Amnesty: Violent Forced Evictions Increasing in China

Posted October 11th, 2012 at 1:30 am (UTC-5)
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Amnesty International says cases of violent forced evictions have risen dramatically in the last two years in China, as local authorities seek to pay off debts by seizing land and selling it to property developers.

A report published Thursday said growing numbers of Chinese have been forced from their homes in both rural and urban areas, resulting in deaths, beatings, harassment and imprisonment of residents.

Forced evictions have long been unpopular in China, where private citizens are not allowed to own land. But the report says they have now become “the single most significant source of popular discontent” and threaten social and political stability.

Amnesty is urging the government to immediately halt all forced evictions.

The government has acknowledged that the evictions are a problem, passing a law last year outlawing the use of violence during evictions and requiring the state to compensate homeowners fairly.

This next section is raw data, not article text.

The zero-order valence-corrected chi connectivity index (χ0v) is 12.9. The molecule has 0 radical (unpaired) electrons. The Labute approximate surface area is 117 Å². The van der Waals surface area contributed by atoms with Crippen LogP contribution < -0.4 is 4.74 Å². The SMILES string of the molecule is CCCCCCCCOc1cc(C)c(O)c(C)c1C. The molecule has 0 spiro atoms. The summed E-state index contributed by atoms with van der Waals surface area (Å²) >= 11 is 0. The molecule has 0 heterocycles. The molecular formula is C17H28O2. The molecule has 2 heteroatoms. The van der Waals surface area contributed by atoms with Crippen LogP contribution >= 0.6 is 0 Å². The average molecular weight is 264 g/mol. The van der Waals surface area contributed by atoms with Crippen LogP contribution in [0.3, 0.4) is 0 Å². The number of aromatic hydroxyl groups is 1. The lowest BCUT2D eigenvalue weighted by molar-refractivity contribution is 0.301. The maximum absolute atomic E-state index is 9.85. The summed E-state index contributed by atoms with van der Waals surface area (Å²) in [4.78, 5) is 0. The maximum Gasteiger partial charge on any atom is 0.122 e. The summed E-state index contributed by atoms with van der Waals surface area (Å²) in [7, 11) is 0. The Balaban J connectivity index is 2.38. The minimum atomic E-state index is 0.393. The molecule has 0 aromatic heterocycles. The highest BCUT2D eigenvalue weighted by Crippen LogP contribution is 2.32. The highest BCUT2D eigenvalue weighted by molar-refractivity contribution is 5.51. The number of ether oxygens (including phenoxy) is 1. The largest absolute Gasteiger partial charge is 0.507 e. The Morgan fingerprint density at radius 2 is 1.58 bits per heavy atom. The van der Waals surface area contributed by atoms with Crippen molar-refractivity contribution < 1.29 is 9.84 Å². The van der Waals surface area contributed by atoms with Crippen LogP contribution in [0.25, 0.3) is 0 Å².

But Amnesty says the law does not cover rural areas, where forced evictions are widespread. It also said the law applies only to homeowners and not to tenants.

The group says evictions have increased over the past three years following a construction boom triggered by a massive government stimulus program after the beginning of the global financial crisis.

Loosened credit meant that many local governments borrowed huge sums from state banks to finance the projects. Amnesty says those governments now rely on land sales to cover the payments.

Of the 40 forced evictions that Amnesty examined, nine resulted in deaths of people protesting or resisting eviction. Others who resist are sent to prison and labor camps.

In one case, a 70-year old woman was buried alive by excavators in the city of Wuhan. In Wenchang city, the report said police even went as far as taking custody of a 20-month old baby and refusing to return him to his mother until she signed eviction papers.

Despite the violence, Amnesty says the Chinese Communist Party is ignoring those who carry out violent forced evictions. It says the party continues to promote officials who deliver economic growth, regardless of how it is achieved.

But there is growing evidence that despairing Chinese residents have had enough of the evictions. The report says at least 41 people between 2009 and 2011 took the drastic step of setting themselves to protest the evictions.